Checklist 68: Scams That Target the Elderly
As we went into Thanksgiving a few weeks ago, we urged you to have some proactive talks with your family about how to stay safe while using their computers, especially on the Internet. We also covered how you could take action to lay the groundwork to make sure everything stays in good working order. Now, as we head deeper into the holidays, we’d like to ask our listeners to keep an ear out as we return home once more to spend time with our extended families.
Previously, our discussions focused on our parents — but what about the older individuals in our lives? Grandparents, elderly aunts and uncles, and others who are most vulnerable to scams and online manipulators. We’re not suggesting a big, confusing fireside chat with your relatives — instead, it can be a good idea just to listen and watch for the signs that something might be amiss. On today’s episode, we’re hitting some of the most important things to watch for when protecting our seniors from the hazards of technology, and we’ll be looking at some of the ways the bad guys target them.
Today’s topics will include:
- People who imitate authorities
- It’s all fun and games until someone loses money
- Ways we can talk to, not AT, relatives about safety
We’ll start with of the big scams — the bane of hundreds of thousands of senior citizens all around the country.
Scams facing seniors online and over the phone
During our discussion on protecting our parents from security threats, we covered one scam which involves a phone caller claiming to be an IRS agent inquiring about a delinquent tax debt. It can be a scary call to receive, but if you know that the IRS would never contact you that way, it’s easy to hang up and go about your day. That’s precisely what happened for the father of our host Nicholas Raba recently; he received a phone call from a fake IRS scammer that claimed he would be going straight to jail if he didn’t pay up immediately. Because he was familiar with these scams, he was able to laugh it off and hang up the phone right away.
It’s easy to see why such a scam might fool someone who is older and more likely to trust a caller, though. The ease with which you can avoid this scam means it’s worth having conversations with your elderly relatives about the ways other people might try to bilk them out of their money. Even if only one member of the household is familiar with these scams, that can be enough to stop someone else from getting hurt.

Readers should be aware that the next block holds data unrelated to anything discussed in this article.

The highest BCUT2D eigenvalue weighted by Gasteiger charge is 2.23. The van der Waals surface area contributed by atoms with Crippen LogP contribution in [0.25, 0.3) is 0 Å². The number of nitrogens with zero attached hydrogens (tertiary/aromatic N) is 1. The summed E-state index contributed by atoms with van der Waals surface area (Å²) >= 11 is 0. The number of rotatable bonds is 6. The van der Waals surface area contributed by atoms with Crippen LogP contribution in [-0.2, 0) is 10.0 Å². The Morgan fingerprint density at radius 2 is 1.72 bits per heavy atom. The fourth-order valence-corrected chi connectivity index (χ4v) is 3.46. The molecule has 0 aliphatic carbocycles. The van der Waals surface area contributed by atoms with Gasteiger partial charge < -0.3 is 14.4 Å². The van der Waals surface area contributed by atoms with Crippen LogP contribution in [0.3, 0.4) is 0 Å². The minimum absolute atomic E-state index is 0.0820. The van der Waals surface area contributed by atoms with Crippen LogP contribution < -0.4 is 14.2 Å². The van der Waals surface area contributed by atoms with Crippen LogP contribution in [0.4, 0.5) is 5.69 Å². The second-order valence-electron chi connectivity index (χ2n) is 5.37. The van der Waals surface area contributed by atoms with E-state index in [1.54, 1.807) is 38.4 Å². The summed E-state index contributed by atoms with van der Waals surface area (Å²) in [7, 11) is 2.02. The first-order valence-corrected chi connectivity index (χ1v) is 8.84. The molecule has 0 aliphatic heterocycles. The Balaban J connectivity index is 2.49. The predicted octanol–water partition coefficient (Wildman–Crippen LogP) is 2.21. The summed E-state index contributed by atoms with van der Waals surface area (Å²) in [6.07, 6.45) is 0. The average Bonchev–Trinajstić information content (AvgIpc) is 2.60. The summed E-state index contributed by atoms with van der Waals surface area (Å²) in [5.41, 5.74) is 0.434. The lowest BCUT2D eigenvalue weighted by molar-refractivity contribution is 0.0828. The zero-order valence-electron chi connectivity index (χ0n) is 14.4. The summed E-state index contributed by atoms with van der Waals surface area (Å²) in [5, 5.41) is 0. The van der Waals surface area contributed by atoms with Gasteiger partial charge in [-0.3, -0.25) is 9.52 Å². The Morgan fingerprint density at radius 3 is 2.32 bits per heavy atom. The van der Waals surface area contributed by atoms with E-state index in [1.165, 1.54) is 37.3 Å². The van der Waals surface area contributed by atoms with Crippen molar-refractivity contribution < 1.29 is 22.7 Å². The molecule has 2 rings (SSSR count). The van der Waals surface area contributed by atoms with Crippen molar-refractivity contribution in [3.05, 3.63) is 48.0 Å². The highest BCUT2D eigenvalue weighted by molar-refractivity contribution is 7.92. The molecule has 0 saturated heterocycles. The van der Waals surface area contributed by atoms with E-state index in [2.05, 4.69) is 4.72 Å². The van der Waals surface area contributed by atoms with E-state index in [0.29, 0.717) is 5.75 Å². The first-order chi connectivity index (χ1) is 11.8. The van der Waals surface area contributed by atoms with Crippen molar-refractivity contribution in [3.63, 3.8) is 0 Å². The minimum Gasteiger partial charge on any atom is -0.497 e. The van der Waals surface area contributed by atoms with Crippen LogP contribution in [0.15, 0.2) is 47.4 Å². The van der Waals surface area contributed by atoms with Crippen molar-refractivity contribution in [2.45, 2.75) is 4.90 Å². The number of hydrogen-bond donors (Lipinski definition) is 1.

There is one more thing to understand about why so many of these scams work: they prey on the victim’s compassion. We all want to help other people, and we don’t want to believe that everyone is out to take advantage of us. So, when we try to do nice things for other people, sometimes it can leave us — and especially our older relatives — vulnerable.
By way of example, Nick’s father was, in fact, able to stop his own mother from giving away a substantial amount of cash to a scammer recently. She was being targeted by another common scam that goes after people via both social media sites such as Facebook as well as via email. It goes like this: someone claiming to be a friend or relative of yours sends a message or an email claiming that they have been traveling overseas and have run into trouble. It could be an issue with the law, with an injury or an illness, or most commonly, they claim to have lost their passport. “Can’t you please help?” they ask you as a friend, saying they need emergency funds to be able to make it home.
Scammers can do a good job of disguising their efforts, too, by spoofing email addresses or using phished passwords to log into someone else’s social media account. They request funds sent over a money transfer service, typically Western Union or MoneyGram. When Nick’s father heard his mother saying that she needed to run an errand to one of these places to help a friend, red flags went up immediately. Because he was aware of the issue, he saved her from losing potentially thousands of dollars to a scammer. For that reason, sharing tips and info about these scams — and helping others to know which red flags to watch for — is very important.